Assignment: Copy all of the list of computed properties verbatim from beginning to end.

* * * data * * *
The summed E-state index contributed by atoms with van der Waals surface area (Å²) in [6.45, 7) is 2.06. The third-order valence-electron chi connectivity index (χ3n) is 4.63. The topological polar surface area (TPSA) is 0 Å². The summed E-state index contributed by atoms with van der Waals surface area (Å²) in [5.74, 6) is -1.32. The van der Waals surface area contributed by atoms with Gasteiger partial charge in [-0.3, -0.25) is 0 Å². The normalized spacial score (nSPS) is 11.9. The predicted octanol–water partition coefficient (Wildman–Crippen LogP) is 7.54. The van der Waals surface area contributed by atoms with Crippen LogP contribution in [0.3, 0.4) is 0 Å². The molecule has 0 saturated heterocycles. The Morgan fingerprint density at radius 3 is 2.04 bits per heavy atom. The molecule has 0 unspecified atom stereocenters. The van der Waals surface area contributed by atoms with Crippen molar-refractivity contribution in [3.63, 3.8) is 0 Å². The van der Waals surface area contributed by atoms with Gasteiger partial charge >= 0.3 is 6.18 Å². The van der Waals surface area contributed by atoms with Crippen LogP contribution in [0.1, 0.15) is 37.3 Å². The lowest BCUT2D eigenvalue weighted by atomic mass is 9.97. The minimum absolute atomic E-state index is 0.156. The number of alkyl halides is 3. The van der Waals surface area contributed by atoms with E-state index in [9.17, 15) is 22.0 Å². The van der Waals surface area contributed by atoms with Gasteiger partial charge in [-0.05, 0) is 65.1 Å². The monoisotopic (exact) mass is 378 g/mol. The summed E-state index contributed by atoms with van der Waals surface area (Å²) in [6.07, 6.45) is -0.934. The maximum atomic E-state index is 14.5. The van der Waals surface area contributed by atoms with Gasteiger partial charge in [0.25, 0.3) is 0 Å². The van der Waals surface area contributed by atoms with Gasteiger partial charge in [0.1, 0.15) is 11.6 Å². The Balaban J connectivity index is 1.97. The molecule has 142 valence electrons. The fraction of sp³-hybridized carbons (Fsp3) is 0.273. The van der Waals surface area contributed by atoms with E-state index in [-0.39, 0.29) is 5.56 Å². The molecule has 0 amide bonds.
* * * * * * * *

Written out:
The summed E-state index contributed by atoms with van der Waals surface area (Å²) in [6.45, 7) is 2.06. The third-order valence-electron chi connectivity index (χ3n) is 4.63. The topological polar surface area (TPSA) is 0 Å². The summed E-state index contributed by atoms with van der Waals surface area (Å²) in [5.74, 6) is -1.32. The van der Waals surface area contributed by atoms with Gasteiger partial charge in [-0.3, -0.25) is 0 Å². The normalized spacial score (nSPS) is 11.9. The predicted octanol–water partition coefficient (Wildman–Crippen LogP) is 7.54. The van der Waals surface area contributed by atoms with Crippen LogP contribution in [0.3, 0.4) is 0 Å². The molecule has 0 saturated heterocycles. The Morgan fingerprint density at radius 3 is 2.04 bits per heavy atom. The molecule has 0 unspecified atom stereocenters. The van der Waals surface area contributed by atoms with Crippen molar-refractivity contribution in [3.63, 3.8) is 0 Å². The van der Waals surface area contributed by atoms with Gasteiger partial charge >= 0.3 is 6.18 Å². The van der Waals surface area contributed by atoms with Crippen LogP contribution in [0.1, 0.15) is 37.3 Å². The lowest BCUT2D eigenvalue weighted by atomic mass is 9.97. The minimum absolute atomic E-state index is 0.156. The number of alkyl halides is 3. The van der Waals surface area contributed by atoms with E-state index in [9.17, 15) is 22.0 Å². The van der Waals surface area contributed by atoms with Gasteiger partial charge in [-0.05, 0) is 65.1 Å². The monoisotopic (exact) mass is 378 g/mol. The summed E-state index contributed by atoms with van der Waals surface area (Å²) in [6.07, 6.45) is -0.934. The maximum atomic E-state index is 14.5. The van der Waals surface area contributed by atoms with Gasteiger partial charge in [0.25, 0.3) is 0 Å². The van der Waals surface area contributed by atoms with Gasteiger partial charge in [0.1, 0.15) is 11.6 Å². The Balaban J connectivity index is 1.97. The molecule has 142 valence electrons. The fraction of sp³-hybridized carbons (Fsp3) is 0.273. The van der Waals surface area contributed by atoms with E-state index in [-0.39, 0.29) is 5.56 Å². The molecule has 0 amide bonds.